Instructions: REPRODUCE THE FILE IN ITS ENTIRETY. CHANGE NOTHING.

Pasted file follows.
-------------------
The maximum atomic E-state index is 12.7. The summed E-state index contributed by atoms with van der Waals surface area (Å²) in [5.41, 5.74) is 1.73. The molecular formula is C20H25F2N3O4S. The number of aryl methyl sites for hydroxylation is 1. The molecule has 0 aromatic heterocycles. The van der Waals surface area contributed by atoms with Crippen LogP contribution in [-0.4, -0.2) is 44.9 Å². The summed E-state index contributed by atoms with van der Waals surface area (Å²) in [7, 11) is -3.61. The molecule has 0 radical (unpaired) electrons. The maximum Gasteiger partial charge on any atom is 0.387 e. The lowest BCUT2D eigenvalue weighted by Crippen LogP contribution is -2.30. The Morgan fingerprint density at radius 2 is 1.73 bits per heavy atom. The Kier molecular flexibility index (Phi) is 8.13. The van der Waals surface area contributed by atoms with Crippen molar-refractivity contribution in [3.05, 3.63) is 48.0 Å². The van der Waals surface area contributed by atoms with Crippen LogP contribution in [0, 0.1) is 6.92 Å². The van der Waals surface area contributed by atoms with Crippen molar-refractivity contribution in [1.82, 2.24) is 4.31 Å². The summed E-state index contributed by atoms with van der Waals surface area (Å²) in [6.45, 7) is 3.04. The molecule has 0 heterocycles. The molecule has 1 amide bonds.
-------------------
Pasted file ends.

The maximum atomic E-state index is 12.7. The summed E-state index contributed by atoms with van der Waals surface area (Å²) in [5.41, 5.74) is 1.73. The molecular formula is C20H25F2N3O4S. The number of aryl methyl sites for hydroxylation is 1. The molecule has 0 aromatic heterocycles. The van der Waals surface area contributed by atoms with Crippen LogP contribution in [-0.4, -0.2) is 44.9 Å². The summed E-state index contributed by atoms with van der Waals surface area (Å²) in [7, 11) is -3.61. The molecule has 0 radical (unpaired) electrons. The maximum Gasteiger partial charge on any atom is 0.387 e. The lowest BCUT2D eigenvalue weighted by Crippen LogP contribution is -2.30. The Morgan fingerprint density at radius 2 is 1.73 bits per heavy atom. The Kier molecular flexibility index (Phi) is 8.13. The van der Waals surface area contributed by atoms with Crippen molar-refractivity contribution in [3.05, 3.63) is 48.0 Å². The van der Waals surface area contributed by atoms with Crippen LogP contribution in [0, 0.1) is 6.92 Å². The van der Waals surface area contributed by atoms with Crippen molar-refractivity contribution in [1.82, 2.24) is 4.31 Å². The summed E-state index contributed by atoms with van der Waals surface area (Å²) in [6.45, 7) is 3.04. The molecule has 0 heterocycles. The molecule has 1 amide bonds.